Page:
A basic challenge is that Ph.D. programs have fostered a culture that glorifies arcane unintelligibility while disdaining impact and audience. This culture of exclusivity is then transmitted to the next generation through the publish-or-perish tenure process. Rebels are too often crushed or driven away.
If you think about academia as an exclusive club that many, many people want to join, it becomes possible to see that key gatekeepers (journal editors, tenured faculty at the Top 10) hold a lot of power. If gatekeepers want to set an exclusive and difficult-to-penetrate research agenda for the discipline, they can readily do so in choosing the kinds of articles that get published in top journals, the kinds of PhD projects they are willing to supervise, and the kinds of work that they consider to be “groundbreaking”. This isn’t just about rebels being crushed or driven away, as Kristof alleges, but rather that the rebels are no longer drawn to academia in the first place because the kinds of narrow research questions that are being asked today don’t excite them. Further, the pressures to publish can be severe enough that if your research falls outside of disciplinary norms, your work risks being marginalized- with all of the consequent career implications. Namely, you’re highly unlikely to make it into the profession in the first place. These dynamics shift the academic recruitment pool in a certain direction. [See this post comparing academia to drug cartels from a King's colleague, Alexandre Afonso.]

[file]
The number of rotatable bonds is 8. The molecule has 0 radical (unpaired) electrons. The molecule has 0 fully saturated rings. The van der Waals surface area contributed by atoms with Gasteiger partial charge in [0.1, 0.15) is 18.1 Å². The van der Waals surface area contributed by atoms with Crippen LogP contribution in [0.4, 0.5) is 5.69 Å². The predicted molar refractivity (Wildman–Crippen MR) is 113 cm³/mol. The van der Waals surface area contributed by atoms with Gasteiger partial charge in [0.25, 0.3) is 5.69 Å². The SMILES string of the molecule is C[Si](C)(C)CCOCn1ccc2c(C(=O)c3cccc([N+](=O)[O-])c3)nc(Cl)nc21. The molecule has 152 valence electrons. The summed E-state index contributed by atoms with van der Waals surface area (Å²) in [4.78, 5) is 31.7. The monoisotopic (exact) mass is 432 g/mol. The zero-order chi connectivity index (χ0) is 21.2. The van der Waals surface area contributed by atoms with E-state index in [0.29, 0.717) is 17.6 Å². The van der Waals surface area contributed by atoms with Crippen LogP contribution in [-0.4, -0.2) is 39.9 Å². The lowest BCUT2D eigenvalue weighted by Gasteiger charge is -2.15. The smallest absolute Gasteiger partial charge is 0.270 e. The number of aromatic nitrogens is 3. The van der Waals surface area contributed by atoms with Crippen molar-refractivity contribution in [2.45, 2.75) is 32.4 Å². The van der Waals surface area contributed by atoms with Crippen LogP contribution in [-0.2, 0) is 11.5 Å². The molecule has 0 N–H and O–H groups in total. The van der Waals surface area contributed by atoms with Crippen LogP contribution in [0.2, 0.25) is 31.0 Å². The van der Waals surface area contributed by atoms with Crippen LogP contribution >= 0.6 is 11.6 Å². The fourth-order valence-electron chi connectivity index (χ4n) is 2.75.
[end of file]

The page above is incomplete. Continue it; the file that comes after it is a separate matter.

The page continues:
Academic Superstars & the Hyper-Engaged